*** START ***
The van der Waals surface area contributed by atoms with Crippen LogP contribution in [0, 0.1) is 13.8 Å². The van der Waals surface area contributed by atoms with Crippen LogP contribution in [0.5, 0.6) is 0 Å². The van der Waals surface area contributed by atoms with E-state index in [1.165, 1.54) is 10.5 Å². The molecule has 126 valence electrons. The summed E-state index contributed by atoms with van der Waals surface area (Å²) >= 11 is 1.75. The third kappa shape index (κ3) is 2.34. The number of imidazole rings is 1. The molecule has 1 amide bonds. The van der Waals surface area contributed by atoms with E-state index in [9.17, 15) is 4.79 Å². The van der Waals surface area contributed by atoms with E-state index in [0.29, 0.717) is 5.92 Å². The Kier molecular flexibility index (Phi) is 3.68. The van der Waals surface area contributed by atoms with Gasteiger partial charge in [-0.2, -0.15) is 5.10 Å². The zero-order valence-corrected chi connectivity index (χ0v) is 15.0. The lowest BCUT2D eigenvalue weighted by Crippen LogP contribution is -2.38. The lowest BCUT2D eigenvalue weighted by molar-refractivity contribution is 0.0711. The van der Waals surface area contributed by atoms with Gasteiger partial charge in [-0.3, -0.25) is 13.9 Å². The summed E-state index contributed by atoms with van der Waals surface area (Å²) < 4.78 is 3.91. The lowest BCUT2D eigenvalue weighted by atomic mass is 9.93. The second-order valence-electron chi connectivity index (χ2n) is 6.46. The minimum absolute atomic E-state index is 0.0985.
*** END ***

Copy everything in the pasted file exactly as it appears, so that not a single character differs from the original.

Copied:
The van der Waals surface area contributed by atoms with Crippen LogP contribution in [0, 0.1) is 13.8 Å². The van der Waals surface area contributed by atoms with Crippen LogP contribution in [0.5, 0.6) is 0 Å². The van der Waals surface area contributed by atoms with E-state index in [1.165, 1.54) is 10.5 Å². The molecule has 126 valence electrons. The summed E-state index contributed by atoms with van der Waals surface area (Å²) >= 11 is 1.75. The third kappa shape index (κ3) is 2.34. The number of imidazole rings is 1. The molecule has 1 amide bonds. The van der Waals surface area contributed by atoms with E-state index in [9.17, 15) is 4.79 Å². The van der Waals surface area contributed by atoms with E-state index in [0.29, 0.717) is 5.92 Å². The Kier molecular flexibility index (Phi) is 3.68. The van der Waals surface area contributed by atoms with Gasteiger partial charge in [-0.2, -0.15) is 5.10 Å². The zero-order valence-corrected chi connectivity index (χ0v) is 15.0. The lowest BCUT2D eigenvalue weighted by Crippen LogP contribution is -2.38. The lowest BCUT2D eigenvalue weighted by molar-refractivity contribution is 0.0711. The van der Waals surface area contributed by atoms with Gasteiger partial charge in [-0.3, -0.25) is 13.9 Å². The summed E-state index contributed by atoms with van der Waals surface area (Å²) < 4.78 is 3.91. The lowest BCUT2D eigenvalue weighted by atomic mass is 9.93. The second-order valence-electron chi connectivity index (χ2n) is 6.46. The minimum absolute atomic E-state index is 0.0985.